February 2002 // Volume 40 // Number 1 // Tools of the Trade // 1TOT1

Previous Article Issue Contents Previous Article

Tabloids--A Tool for Public Issues Education

An old-fashioned vehicle,the tabloid-format publication remains a cost-effective method for delivering public issues education. Since 1998, three high-profile public issues have been addressed in tabloids that were distributed as inserts in all the daily newspapers in Oregon. These publications, which have multiple purposes, also have multiple payoffs. Each tabloid's impact is determined by the level of public interest in the issue and by how well the publication carries out its educational objectives. A carefully managed review process allows heavily entrenched factions to be successfully engaged. Significant financial as well as human resources are required for production of a public issue tabloid.

Peter Bloome
Associate Director
Internet Address: peter.bloome@orst.edu

Andrew Duncan
Professor and News/Periodical Editor/Specialist
Internet Address: andrew.duncan@orst.edu

Robert Rost
Assistant Professor and Accountability Specialist
Internet Address: robert.rost@orst.edu

Theresa Novak
Communications Specialist
Internet Address: theresa.novak@orst.edu
Oregon State University Extension Service
Corvallis, Oregon


Suppose you delivered a comprehensive educational package to a large cross-section of citizens in your state, hundreds of thousands, at an out-of-pocket cost of 20 per household? Suppose a random number dialing survey, conducted the week following that delivery, revealed that one of every four people who answered the telephone (25%) recalled receiving that information? Would you consider the effort a cost-effective method of delivering public issues education?

This has been our experience at the Oregon State University Extension Service. The delivery vehicle is an old-fashioned one—the tabloid-format publication. It appears to be efficient and effective in the rapidly changing modern world. We distributed our first tabloid-format publication in 1998. It focused on a single high-profile public issue. We called it A Snapshot of Salmon in Oregon. Since then, there have been two others, A Portrait of Poverty in Oregon and Looking for Oregon's Future: What Is Sustainability? Primary distribution of each has been by insertion in the daily newspapers of the state. Additional distribution has been through Extension and agency offices, and via the Web.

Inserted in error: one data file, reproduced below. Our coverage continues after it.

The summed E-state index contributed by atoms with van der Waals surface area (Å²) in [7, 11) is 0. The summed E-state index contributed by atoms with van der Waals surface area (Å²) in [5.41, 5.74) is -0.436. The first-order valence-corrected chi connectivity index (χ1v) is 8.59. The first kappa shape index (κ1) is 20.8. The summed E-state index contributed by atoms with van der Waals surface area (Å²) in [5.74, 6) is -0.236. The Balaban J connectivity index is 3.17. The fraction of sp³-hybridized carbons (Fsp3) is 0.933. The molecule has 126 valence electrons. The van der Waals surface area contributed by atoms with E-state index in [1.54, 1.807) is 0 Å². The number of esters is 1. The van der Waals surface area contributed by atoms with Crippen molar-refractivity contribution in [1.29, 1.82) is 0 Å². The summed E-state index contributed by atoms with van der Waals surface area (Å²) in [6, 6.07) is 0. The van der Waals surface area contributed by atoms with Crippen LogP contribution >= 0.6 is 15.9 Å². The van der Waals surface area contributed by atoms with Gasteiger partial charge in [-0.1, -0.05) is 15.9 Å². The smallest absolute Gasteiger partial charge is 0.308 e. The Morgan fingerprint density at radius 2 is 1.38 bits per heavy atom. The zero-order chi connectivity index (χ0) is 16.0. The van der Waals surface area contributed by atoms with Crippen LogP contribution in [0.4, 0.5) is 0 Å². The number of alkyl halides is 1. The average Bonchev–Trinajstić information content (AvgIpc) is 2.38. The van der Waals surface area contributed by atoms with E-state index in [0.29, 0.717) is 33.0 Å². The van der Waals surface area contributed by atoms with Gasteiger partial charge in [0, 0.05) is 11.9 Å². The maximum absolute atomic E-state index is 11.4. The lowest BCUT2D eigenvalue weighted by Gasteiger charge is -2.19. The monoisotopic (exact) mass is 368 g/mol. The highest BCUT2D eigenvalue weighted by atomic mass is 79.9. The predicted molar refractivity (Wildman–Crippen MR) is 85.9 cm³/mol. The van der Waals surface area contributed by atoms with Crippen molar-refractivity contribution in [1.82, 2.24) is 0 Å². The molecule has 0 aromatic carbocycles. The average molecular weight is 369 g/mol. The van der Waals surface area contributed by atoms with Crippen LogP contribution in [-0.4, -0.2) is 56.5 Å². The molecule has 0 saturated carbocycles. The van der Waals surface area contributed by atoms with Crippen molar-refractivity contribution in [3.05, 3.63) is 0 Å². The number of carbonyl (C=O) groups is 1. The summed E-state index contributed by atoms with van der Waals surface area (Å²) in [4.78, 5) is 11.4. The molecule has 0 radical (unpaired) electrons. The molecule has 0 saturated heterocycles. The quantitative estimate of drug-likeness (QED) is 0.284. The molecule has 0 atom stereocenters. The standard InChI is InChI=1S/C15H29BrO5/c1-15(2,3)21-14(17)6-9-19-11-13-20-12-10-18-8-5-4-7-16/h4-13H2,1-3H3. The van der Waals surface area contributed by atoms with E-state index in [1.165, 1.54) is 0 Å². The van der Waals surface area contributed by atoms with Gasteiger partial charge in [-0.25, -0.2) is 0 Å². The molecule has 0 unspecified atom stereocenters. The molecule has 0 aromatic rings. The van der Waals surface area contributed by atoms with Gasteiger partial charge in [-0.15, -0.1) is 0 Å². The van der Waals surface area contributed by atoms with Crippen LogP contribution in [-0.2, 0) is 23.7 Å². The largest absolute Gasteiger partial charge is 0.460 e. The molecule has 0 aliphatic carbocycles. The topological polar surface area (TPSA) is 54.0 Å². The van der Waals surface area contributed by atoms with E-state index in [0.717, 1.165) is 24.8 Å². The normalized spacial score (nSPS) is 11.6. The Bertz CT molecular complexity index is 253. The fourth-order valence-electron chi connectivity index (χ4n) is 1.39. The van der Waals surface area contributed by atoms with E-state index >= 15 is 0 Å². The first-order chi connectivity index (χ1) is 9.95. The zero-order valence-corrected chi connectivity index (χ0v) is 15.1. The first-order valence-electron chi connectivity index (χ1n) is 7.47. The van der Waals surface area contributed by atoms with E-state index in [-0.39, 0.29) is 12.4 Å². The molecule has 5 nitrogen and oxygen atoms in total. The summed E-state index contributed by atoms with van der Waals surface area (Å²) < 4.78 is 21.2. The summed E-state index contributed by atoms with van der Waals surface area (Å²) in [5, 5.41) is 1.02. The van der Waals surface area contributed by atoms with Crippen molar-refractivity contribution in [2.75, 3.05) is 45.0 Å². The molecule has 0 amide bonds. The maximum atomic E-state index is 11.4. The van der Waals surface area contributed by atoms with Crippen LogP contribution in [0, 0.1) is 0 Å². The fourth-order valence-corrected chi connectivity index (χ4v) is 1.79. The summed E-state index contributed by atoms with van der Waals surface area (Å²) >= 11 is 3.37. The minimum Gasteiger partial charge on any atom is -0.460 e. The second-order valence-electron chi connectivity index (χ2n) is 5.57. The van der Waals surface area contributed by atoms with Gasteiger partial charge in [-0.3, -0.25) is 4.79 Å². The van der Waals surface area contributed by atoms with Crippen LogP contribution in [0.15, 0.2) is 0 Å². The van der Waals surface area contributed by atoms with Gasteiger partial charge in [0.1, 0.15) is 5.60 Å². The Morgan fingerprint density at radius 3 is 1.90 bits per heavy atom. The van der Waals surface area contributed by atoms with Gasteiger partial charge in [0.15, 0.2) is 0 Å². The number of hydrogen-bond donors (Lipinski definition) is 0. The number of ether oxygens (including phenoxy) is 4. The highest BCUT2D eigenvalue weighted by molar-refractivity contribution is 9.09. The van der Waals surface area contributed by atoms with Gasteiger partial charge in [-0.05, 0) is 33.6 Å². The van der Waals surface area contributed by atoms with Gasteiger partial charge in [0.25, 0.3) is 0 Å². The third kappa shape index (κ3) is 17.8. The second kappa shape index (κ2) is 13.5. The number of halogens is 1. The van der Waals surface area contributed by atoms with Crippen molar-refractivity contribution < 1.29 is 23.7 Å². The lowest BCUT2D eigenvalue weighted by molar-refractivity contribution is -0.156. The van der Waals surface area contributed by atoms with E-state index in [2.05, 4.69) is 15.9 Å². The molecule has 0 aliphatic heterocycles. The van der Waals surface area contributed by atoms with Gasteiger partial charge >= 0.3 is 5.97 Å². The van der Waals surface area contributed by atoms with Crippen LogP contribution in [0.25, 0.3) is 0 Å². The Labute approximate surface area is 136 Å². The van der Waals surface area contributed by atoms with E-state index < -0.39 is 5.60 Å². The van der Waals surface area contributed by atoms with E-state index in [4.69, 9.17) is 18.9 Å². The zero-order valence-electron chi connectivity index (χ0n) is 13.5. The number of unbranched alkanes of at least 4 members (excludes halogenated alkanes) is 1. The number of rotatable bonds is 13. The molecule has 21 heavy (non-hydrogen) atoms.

Of course, the impact of each of the tabloids was influenced only partly by the distribution methods. Other key factors were the level of public interest in the issues and how well the publications carried off their educational objectives, including appropriateness for the audience and attractiveness of presentation. Such publications must adhere to the principles of effective public issues education. In broadest terms, this means promoting informed dialogue and decision-making while avoiding advocacy.

Multiple Purposes, Multiple Payoffs

Each tabloid stated the desired outcome in its introductory article. For example, the desired outcome of Looking for Oregon's Future: What Is Sustainability? was identified as "dialogue among Oregonians concerning the future of our communities, industries, resources, and economy, and concerning the quality of life we want to make possible for our grandchildren." These publications serve other purposes, too. They:

  • Demonstrate the full engagement of the university through its research and Extension programs.
  • Bring an important public issue to the attention of the larger university community.
  • Build positive working relationships with state and federal agencies and other organizations.
  • Provide educational resources for use in formal classroom settings at the K-12, college, and university levels.
  • "Turn the heads" of important stakeholders and resource providers.

"If we focus on issues that affect people, then the public, media, and politicians will sit up and take notice" (Boyle & Mulcahy, 1993). The Oregon State University Extension Service demonstrated its capability to produce objective and comprehensive educational publications on important and controversial public issues (salmon, poverty, and sustainability). Because of this, the organization's image changed—on the campus, in the state legislature, in the governor's office, and across the state. Here is how we approach the production of public issues education tabloids at Oregon State University.

Choosing the Issue

A successful tabloid issue must be of broad general interest to the citizens of the state. Because production of a tabloid, from concept to distribution, can require from 6 to 10 months, the public issue must be forward-looking and have staying power. While it is wise to avoid issues where factions are heavily entrenched, our experience with A Snapshot of Salmon in Oregon suggests that such factions can be successfully engaged through a carefully managed review process.